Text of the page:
Editing Human Genes in Embryos to Correct Inherited Diseases

For many years now, scientific advancements are capable of altering genetic material in a cell by utilizing a technique called CRISPR.

Our genome comprises of DNA. These DNAs are made up of long sequences of base pairs. Each base is represented by one of the four letters- A, T, G and C (Adenine, Thymine, Guanine and Cytosine respectively). These genetic alphabets sequence in a particular order of letters to form “words” or “sentences”, which are the genes that determine our traits.

At times when these words get “misspelled”, it results in a disorder or disease. The scientific community came up with genetic engineering to fix such mistakes. They use a genome editing tool called CRISPR to eliminate the misspelled section of the sequence and insert the “correct” sequence”. It works just like MS Word’s search-and-replace function.

CRISPR has been the key tool used in the last decade for editing genes- be it human, animal, plant or any other organism. This tool was used in experiments for producing genetically modified disease-resistant plants, malaria-resistant mosquitoes, etc; exploring the possibility of genetically engineered livestock and pets; and potentially treating certain human diseases such as leukemia, hemophilia and HIV.

Until the recent years, genetic engineering focused on modifying the cells of a single individual, and not the germline cells such as early embryos, sperms and eggs- which are involved in passing on the traits to the next generations. This is because of the theory that working with non-germline cells would restrain any unforeseen long-term impact of genetic modifications on the off-springs. However, this has its disadvantage too – the technique has to be applied in every generation, which affects its potential therapeutic value.

A ground-breaking study
A new research at Oregon Health and Science University, Portland, Oregon, has announced the successful modification of the genetic material of a human embryo. This study avoided the potential errors that could occur with CRISPR- such as modifications in the untargeted sections of the genome, or the failed occurrence of the intended modification in all cells. Both of these issues had restricted scientists from applying CRISP to modify embryos that subsequently might be used in a human pregnancy. Thus, the more successful and safer use of CRISPR can lead to further research involving human embryos.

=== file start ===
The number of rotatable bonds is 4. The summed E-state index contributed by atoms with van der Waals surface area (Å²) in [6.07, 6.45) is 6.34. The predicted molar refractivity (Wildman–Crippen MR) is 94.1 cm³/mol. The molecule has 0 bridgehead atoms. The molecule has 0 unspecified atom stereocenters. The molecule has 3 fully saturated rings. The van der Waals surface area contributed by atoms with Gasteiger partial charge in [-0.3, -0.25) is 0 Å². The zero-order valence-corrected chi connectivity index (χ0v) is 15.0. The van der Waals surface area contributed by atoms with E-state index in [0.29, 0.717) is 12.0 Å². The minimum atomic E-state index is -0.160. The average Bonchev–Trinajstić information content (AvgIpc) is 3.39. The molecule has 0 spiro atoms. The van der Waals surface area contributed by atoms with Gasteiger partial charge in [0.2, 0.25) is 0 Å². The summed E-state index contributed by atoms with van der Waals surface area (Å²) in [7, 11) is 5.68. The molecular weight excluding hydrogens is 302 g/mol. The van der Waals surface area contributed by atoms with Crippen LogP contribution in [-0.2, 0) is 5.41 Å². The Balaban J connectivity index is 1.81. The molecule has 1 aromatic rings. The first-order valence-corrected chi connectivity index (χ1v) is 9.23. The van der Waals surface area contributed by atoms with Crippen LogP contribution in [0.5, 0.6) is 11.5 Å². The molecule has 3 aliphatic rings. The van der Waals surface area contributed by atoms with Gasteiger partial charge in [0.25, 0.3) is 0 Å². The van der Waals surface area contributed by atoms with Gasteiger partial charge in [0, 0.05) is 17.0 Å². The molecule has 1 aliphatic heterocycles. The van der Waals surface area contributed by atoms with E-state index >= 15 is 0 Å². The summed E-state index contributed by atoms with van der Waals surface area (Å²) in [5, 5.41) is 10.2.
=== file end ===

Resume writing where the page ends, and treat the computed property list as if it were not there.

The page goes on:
Limitations of the study
The researchers used early stage embryos, outside the womb, which were not allowed to develop for more than a few days. Some limiting factors, both scientific and ethical, restrict the implantation of the modified embryo in a human womb to achieve child birth.

A federal ban restrains the funding of embryo gene editing studies; and in some states, there is a complete ban of embryo research, irrespective of the funding. Further, the implantation of a modified human embryo would be governed under the Food, Drug and Cosmetic Act, the federal human research regulations; and potential federal regulations concerning testing in clinical laboratories.

As for the scientific limitation, a lot more scientific knowledge in this field is required to design human progenies. While the Oregon research focused on a single gene edition to acquired diseases, there are cases where a single gene controls more than one human trait. So, this type of genetic engineering will not be efficient in bringing the desired changes in conditions involving multiple genes or a gene/environment interaction. And, certainly the characteristics which we might be interesting in editing – such as personality, intelligence, artistic, musical or athletic ability – are much more complex.

Further, though this study is significantly ground-breaking in the use of the CRISPR technique, it is only one step forward. There is still a long way to go from this point to providing genetic solutions for disorders and diseases. So, the use of this technique as a mainstream medical practice will take some time.

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